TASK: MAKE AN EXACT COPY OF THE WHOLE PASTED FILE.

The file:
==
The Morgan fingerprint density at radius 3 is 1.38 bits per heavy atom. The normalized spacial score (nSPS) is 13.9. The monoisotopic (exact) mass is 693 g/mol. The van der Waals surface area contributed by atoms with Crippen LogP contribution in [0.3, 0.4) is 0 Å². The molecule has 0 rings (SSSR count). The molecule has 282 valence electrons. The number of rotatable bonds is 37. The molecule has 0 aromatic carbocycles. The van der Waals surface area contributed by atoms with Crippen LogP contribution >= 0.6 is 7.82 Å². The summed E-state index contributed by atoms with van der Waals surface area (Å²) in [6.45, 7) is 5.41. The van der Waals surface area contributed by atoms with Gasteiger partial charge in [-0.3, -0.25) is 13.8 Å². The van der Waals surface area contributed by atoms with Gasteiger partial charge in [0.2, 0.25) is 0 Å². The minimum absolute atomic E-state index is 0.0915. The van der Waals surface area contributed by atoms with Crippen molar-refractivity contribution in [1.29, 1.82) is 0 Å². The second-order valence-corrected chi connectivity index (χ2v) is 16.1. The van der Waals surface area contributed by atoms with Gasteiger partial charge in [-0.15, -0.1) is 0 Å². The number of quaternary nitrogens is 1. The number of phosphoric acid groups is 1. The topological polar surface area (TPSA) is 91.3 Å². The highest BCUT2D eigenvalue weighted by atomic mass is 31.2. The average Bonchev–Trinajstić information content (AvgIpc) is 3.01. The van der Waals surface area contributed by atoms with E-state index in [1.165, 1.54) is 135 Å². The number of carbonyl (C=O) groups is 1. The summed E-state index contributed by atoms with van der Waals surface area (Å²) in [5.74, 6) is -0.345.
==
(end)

The Morgan fingerprint density at radius 3 is 1.38 bits per heavy atom. The normalized spacial score (nSPS) is 13.9. The monoisotopic (exact) mass is 693 g/mol. The van der Waals surface area contributed by atoms with Crippen LogP contribution in [0.3, 0.4) is 0 Å². The molecule has 0 rings (SSSR count). The molecule has 282 valence electrons. The number of rotatable bonds is 37. The molecule has 0 aromatic carbocycles. The van der Waals surface area contributed by atoms with Crippen LogP contribution >= 0.6 is 7.82 Å². The summed E-state index contributed by atoms with van der Waals surface area (Å²) in [6.45, 7) is 5.41. The van der Waals surface area contributed by atoms with Gasteiger partial charge in [-0.3, -0.25) is 13.8 Å². The van der Waals surface area contributed by atoms with Gasteiger partial charge in [0.2, 0.25) is 0 Å². The minimum absolute atomic E-state index is 0.0915. The van der Waals surface area contributed by atoms with Crippen molar-refractivity contribution in [1.29, 1.82) is 0 Å². The second-order valence-corrected chi connectivity index (χ2v) is 16.1. The van der Waals surface area contributed by atoms with Gasteiger partial charge in [-0.15, -0.1) is 0 Å². The number of quaternary nitrogens is 1. The number of phosphoric acid groups is 1. The topological polar surface area (TPSA) is 91.3 Å². The highest BCUT2D eigenvalue weighted by atomic mass is 31.2. The average Bonchev–Trinajstić information content (AvgIpc) is 3.01. The van der Waals surface area contributed by atoms with E-state index in [1.165, 1.54) is 135 Å². The number of carbonyl (C=O) groups is 1. The summed E-state index contributed by atoms with van der Waals surface area (Å²) in [5.74, 6) is -0.345.